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ME139L-Experimental Heat Transfer
PreLab for Lab #5

Before beginning experiments you must have an idea of the expected cylinder temperature, whether it is
reasonable to assume that the cylinder temperature is uniform, the expected time to approach steady state, and the
effect of natural convection and radiation on the results. The calculations below help answer these questions.
The cylinders used in this experiment are 0.75" in outside diameter and 150 mm long. They are made of
aluminum with a 0.375" hole drilled in the center to hold a cylindrical cartridge heating element. The heating
element has a nominal resistance of 72 ohms. A speed-controlled fan blows air over the cylinder with a velocity
range of approximately 1 to 4 m/s. Assume thermal conductivity k = 237 W/m-K, density = 2702 kg/m3, heat
capacity c = 903 J/kg-K, and emissivity = 0.05 for aluminum.
1. Estimate the Reynolds number range for the experiment using the minimum and maximum velocities for the
fan and the cylinder diameter as the characteristic length. Assume the temperature of the free stream to be
27oC and the surface temperature to be 77oC. Calculate properties at the film temperature.
2. Using the Hilpert correlations from your textbook, estimate the expected range of Nusselt number and
convection heat transfer coefficient (h) for the cylinder using the minimum and maximum velocities.
3. If the maximum input voltage to the cartridge heater is 50 VAC (rms), estimate the expected surface
temperature of the cylinder at the minimum and maximum flow velocities.
4. An important consideration is uniformity of the surface temperature. To evaluate this, calculate the Biot
number (Bi) and determine whether the lumped capacitance criterion is satisfied. For the range of
convection heat transfer values estimated in question 2, would you consider the lumped capacitance model to
be valid? As an approximation, you can use the cylinder wall thickness as the characteristic length for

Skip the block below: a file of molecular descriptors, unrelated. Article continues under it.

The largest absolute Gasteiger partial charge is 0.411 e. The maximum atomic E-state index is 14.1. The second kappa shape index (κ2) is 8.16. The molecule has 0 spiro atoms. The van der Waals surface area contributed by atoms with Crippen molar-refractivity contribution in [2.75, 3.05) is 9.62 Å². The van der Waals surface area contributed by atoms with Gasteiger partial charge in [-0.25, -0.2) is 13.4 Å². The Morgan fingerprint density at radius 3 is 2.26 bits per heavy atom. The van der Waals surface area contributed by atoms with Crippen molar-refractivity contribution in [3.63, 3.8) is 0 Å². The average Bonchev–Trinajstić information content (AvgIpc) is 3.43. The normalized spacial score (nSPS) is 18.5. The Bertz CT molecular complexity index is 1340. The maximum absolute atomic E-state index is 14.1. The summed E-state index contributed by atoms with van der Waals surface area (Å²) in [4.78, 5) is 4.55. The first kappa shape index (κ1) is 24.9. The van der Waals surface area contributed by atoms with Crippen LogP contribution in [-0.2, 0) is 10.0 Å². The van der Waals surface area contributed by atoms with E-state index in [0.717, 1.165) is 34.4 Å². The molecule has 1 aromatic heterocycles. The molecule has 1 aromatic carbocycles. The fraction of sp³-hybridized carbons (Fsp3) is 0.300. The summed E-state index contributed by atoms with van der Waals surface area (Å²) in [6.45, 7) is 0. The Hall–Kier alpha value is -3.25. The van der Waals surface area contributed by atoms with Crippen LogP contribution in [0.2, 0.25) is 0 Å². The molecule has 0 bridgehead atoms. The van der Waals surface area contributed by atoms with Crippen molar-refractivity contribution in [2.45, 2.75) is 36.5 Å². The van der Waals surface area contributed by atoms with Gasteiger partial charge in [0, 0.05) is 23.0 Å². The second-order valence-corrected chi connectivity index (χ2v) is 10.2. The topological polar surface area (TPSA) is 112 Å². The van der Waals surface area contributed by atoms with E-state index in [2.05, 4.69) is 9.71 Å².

estimating the Biot number. Discuss why this approximation is valid for the hollow cylinder used in this lab.
5. Another important consideration is how long you should wait after turning on the heater before taking
temperature measurements. Using the range of convection (h) values calculated above for a velocity of 1 m/s,
along with material properties and dimensions of the cylinder, estimate the time it would take for the cylinder
temperature to arrive within 2% of the final temperature, i.e. for the cylinder temperature rise (above the
ambient temperature) to reach 98% of the final temperature rise. How long would it take to reach within 0.2%
of the final value? (In this lab, you probably will not want to wait for 0.2% of the final value!)
6. While working out the surface temperatures in question 3 above, it was implicitly assumed that all of the heat
generated by the heating element was transferred to the air by forced convection. In fact, natural (free)
convection and radiation also contribute to the total heat dissipation. Suppose the fan was turned off and the
heat generated was dissipated only by free convection. Estimate the value of the convection heat transfer
coefficient (h) for free convection alone. Do this for the highest and lowest values of the surface temperature
calculated in Part 3. Approximately how large (percentage-wise) is the natural convection heat transfer
coefficient compared to the values for forced convection at these two surface temperatures?
7. In the above calculations, radiation from the cylinder surface to the enclosure was neglected. At the highest
and lowest surface temperatures calculated above, estimate the magnitude of radiation losses in Watts. Also,
compute an effective radiation heat transfer coefficient (hrad) and compare its magnitude to the convection
heat transfer coefficient for both free and forced convection. Recall that:
q RAD = AS (TS4 T4 ) = hRAD AS (TS T )
h = (TS2 T2 )(TS T )
where RAD

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(Note that Tsurroundings have been taken as equal to Tambient in this expression.)